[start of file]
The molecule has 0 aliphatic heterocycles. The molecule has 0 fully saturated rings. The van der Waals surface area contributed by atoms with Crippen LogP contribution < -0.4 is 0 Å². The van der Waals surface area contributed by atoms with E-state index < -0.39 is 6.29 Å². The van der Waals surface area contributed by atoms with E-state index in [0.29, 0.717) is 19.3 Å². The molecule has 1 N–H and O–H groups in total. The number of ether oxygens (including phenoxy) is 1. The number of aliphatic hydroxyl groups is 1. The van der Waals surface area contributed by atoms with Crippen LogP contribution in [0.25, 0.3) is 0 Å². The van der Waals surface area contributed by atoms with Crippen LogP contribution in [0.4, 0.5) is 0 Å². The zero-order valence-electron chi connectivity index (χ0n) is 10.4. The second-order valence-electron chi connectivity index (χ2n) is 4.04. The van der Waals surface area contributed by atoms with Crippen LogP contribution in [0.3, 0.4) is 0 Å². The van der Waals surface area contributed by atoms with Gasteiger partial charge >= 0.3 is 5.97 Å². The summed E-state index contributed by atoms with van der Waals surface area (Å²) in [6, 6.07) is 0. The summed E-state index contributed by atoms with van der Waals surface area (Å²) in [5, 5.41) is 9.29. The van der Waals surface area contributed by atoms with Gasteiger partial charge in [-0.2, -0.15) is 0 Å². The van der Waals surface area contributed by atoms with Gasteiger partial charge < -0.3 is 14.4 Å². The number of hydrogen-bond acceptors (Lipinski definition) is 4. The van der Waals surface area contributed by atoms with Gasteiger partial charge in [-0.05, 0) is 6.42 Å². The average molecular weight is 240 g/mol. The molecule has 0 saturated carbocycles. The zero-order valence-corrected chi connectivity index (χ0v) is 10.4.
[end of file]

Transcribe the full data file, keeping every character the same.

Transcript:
The molecule has 0 aliphatic heterocycles. The molecule has 0 fully saturated rings. The van der Waals surface area contributed by atoms with Crippen LogP contribution < -0.4 is 0 Å². The van der Waals surface area contributed by atoms with E-state index < -0.39 is 6.29 Å². The van der Waals surface area contributed by atoms with E-state index in [0.29, 0.717) is 19.3 Å². The molecule has 1 N–H and O–H groups in total. The number of ether oxygens (including phenoxy) is 1. The number of aliphatic hydroxyl groups is 1. The van der Waals surface area contributed by atoms with Crippen LogP contribution in [0.25, 0.3) is 0 Å². The van der Waals surface area contributed by atoms with Crippen LogP contribution in [0.4, 0.5) is 0 Å². The zero-order valence-electron chi connectivity index (χ0n) is 10.4. The second-order valence-electron chi connectivity index (χ2n) is 4.04. The van der Waals surface area contributed by atoms with Crippen LogP contribution in [0.3, 0.4) is 0 Å². The van der Waals surface area contributed by atoms with Gasteiger partial charge >= 0.3 is 5.97 Å². The summed E-state index contributed by atoms with van der Waals surface area (Å²) in [6, 6.07) is 0. The summed E-state index contributed by atoms with van der Waals surface area (Å²) in [5, 5.41) is 9.29. The van der Waals surface area contributed by atoms with Gasteiger partial charge in [-0.2, -0.15) is 0 Å². The van der Waals surface area contributed by atoms with Gasteiger partial charge < -0.3 is 14.4 Å². The number of hydrogen-bond acceptors (Lipinski definition) is 4. The van der Waals surface area contributed by atoms with Gasteiger partial charge in [-0.05, 0) is 6.42 Å². The average molecular weight is 240 g/mol. The molecule has 0 saturated carbocycles. The zero-order valence-corrected chi connectivity index (χ0v) is 10.4.